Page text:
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Sir Blackrock's fairy tale

Stories and News No. 1285

Or, The kingdom of words and the land of tears and blood

Once upon a time there were two worlds, different and disjointed, contradictory and antithetical.
However, for once you will be able to observe them side by side.
How to read a story with the parallel text of the translation, but for the sake of reality, rather than for purely linguistic reasons.
Or, if you prefer, how to follow two screens at the same time. And even if one of the most unavoidable theatrical rules requires never showing more than one scene at a time, in this case it is fundamental to grasp the meaning.
Anyway the protagonist is the same. What changes is the context. Or rather, what differs is in the words, in their presence, importance and weight in the eyes of those who read or listen. And the discrepancy rely on one of the mirrors, where syntax and semantics matters little or nothing, I assure you.
Therefore, as it has been used on these parts for more than a decade now, there was once a knight. Let’s use a fairy tale figure, recognizable and attractive to all audiences.
We we can call him Sir Blackrock.  Read as well as the strong man, the winner, the one who has obtained fame and power, coveted and admired by almost everyone, let's face it.
In the first of the aforementioned paintings we find the guy juxtaposed in the act of speaking, communicating his pious and noble resolutions: "Sustainability brings profits," he affirms with extreme conviction, underlining his sensitivity towards the environment and the rights of the earth.
We are on the side of the story where words reign undisputed, and Sir Blackrock has learned when and how to show them off: "I have always been at the forefront of the ESG", continues his monologue, "or the environment, social issues and governance.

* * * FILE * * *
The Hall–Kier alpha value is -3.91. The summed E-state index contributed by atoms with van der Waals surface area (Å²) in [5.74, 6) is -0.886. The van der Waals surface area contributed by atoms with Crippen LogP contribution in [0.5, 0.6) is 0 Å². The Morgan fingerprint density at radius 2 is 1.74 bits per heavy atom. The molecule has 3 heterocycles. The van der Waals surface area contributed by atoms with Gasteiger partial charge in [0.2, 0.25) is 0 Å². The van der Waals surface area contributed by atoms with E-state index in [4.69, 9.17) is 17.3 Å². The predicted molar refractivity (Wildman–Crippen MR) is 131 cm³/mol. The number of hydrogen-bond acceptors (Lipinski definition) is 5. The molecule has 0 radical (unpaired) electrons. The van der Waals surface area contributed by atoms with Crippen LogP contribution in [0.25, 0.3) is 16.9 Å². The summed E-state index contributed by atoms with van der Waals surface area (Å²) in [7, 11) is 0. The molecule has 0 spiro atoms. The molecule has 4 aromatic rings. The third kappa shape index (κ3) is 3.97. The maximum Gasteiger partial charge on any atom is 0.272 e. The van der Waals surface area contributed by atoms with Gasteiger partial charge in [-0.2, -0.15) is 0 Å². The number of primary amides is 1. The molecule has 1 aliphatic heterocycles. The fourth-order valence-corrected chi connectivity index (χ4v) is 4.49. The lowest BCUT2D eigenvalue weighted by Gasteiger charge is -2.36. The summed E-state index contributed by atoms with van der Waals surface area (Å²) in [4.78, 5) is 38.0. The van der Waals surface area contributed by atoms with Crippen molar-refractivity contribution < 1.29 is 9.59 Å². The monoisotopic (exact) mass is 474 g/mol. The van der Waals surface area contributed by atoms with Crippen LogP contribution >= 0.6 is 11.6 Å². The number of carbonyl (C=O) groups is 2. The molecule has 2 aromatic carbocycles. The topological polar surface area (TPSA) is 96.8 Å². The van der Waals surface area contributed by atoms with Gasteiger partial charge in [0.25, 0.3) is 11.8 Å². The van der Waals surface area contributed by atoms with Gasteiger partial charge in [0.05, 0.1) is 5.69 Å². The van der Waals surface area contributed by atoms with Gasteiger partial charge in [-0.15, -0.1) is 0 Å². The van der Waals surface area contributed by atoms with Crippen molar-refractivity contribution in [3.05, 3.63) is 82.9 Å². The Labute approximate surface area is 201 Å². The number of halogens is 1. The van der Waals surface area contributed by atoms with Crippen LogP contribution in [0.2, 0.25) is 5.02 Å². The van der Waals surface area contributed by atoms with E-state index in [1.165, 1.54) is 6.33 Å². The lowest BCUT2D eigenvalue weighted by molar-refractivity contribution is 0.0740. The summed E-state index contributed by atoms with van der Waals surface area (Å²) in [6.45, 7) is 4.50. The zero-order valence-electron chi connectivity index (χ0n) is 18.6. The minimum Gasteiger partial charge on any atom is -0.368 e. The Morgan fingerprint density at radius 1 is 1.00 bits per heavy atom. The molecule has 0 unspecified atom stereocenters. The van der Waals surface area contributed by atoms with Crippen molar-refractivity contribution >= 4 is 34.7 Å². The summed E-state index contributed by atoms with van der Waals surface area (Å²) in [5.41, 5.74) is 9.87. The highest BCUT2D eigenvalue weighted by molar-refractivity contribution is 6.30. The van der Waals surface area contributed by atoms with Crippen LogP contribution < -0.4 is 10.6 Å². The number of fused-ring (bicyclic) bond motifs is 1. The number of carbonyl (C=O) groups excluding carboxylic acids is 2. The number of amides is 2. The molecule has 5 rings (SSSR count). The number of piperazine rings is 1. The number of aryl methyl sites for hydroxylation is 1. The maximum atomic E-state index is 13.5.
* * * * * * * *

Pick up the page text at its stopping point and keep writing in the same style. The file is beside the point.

“I care about the climate crisis and, as already mentioned, sustainability. But also diversity and human rights, consumers and the defense of animals, as well as the management and organization of all subjects, including vassals, esquires, courtiers and courtesans.
"Furthermore, for the expansion of my possessions, I am in favor of responsible, careful and socially fair investments, in accordance with the guidelines of the United Nations, with which, among other things, I have already shown that I care about the emancipation of women and gender equality."
As Blackrock's words flow away one after the other, they are accompanied and supported by glances, nods and smiles of approval, as well as ecstatic hands that join  against each other in intoxicated applause, before launching into the search for a servile as well as interested handshake with the well-known knight at the end of his speech.
At the same time, however, what happens in the next screen can only screech in an incredible way, if it were not all true.
Within the latter, chatter is not needed, facts count. And the facts tell us that Sir Blackrock not only refuses to reduce or delay the interest payments, which in a cruel, infamous and sneaky way he pretends to cash in on the skin of a poor and drought-stricken country like Zambia, but he plans to pocket huge profits to the detriment of the survival of the unfortunate inhabitants, who were forced to cut health and social spending - to use two words so dear to Sir - because of this shameful situation.
Well, now the drawing is complete and, if you think about it, it is always the same: on one hand a heap of words devoid of sincerity or foundation, and on the other tears and blood.
Maybe that's why I never liked fairy tale knights - except Don Quixote, for obvious reasons - and I've always cheered on the princess locked up in the tower, with the desire that she would find the strength to free herself instead of waiting the valiant savior. Who most of the time, in the real life, will never come because he is too busy binging in front of a laden table...

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